At the same time, Perez's presence will further help the development of All-Star catcher Brian McCann.
The coaching post will also improve Perez's organizational skills and allow him to make his next step toward becoming a big-league manager.
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How long can we expect John Smoltz to stick around? He's not exactly a young pitcher, so will he retire or be traded in the next two or three years? -- John G., Atlanta
Remember when we wondered how Smoltz would do when he came back from Tommy John elbow ligament replacement surgery? How about when he made the move to the closer's role? Or how about when he made the unconventional move from closer back to starter?
Through this we all should have learned it's not wise to put limitations on Smoltz. So while it would be easy for me to say he'll pitch two more years and retire at the age of 41, it would simply be a guess.
Smoltz has been one of the game's best starters over the past two years and has never suffered a significant injury. I'm not sure if he'll be with the Braves after this upcoming season. But my money would be on him being in a uniform during the 2008 season.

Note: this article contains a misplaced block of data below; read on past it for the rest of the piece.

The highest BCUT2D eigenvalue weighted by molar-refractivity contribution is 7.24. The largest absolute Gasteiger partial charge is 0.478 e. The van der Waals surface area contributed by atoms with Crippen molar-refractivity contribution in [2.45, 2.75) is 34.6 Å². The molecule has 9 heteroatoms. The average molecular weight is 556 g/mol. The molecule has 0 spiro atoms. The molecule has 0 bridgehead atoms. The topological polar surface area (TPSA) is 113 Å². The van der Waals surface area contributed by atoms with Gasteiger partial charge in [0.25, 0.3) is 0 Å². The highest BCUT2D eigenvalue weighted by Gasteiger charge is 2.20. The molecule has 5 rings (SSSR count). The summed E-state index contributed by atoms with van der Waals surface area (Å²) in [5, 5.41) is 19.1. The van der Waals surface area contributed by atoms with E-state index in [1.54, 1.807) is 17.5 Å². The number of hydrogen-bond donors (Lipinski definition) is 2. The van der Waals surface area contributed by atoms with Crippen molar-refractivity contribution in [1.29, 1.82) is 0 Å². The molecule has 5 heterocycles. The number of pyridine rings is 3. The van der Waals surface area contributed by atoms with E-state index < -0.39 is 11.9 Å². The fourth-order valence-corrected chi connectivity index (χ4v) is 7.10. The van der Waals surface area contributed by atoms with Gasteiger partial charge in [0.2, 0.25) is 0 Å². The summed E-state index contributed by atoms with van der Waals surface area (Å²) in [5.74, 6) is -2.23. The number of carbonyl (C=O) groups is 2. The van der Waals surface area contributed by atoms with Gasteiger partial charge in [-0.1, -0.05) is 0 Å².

Does Chipper Jones have a chance at reaching the 500-homer mark before retirement? Is he a lock for the Hall of Fame regardless? -- Justin G., New York
These past two years have certainly hindered Jones' chances of reaching the 500-homer mark, which would almost definitely would have earned him a spot in the Hall of Fame.
Heading into the 2005 season, Jones had 310 homers and was just shy of his 33rd birthday. He'll enter the 2007 season 143 homers shy of the 500 mark. This means he'd need to average 25 homers per season for six seasons just to reach that mark sometime during the 2011 season, when he'd be 39 years old.
Knowing that he hit 26 homers in just 110 games this year makes this a possibility. But with his chronic foot problems, he may reach a point where he decides to retire before reaching the milestone. He provided this indication when asked the question a couple of months ago.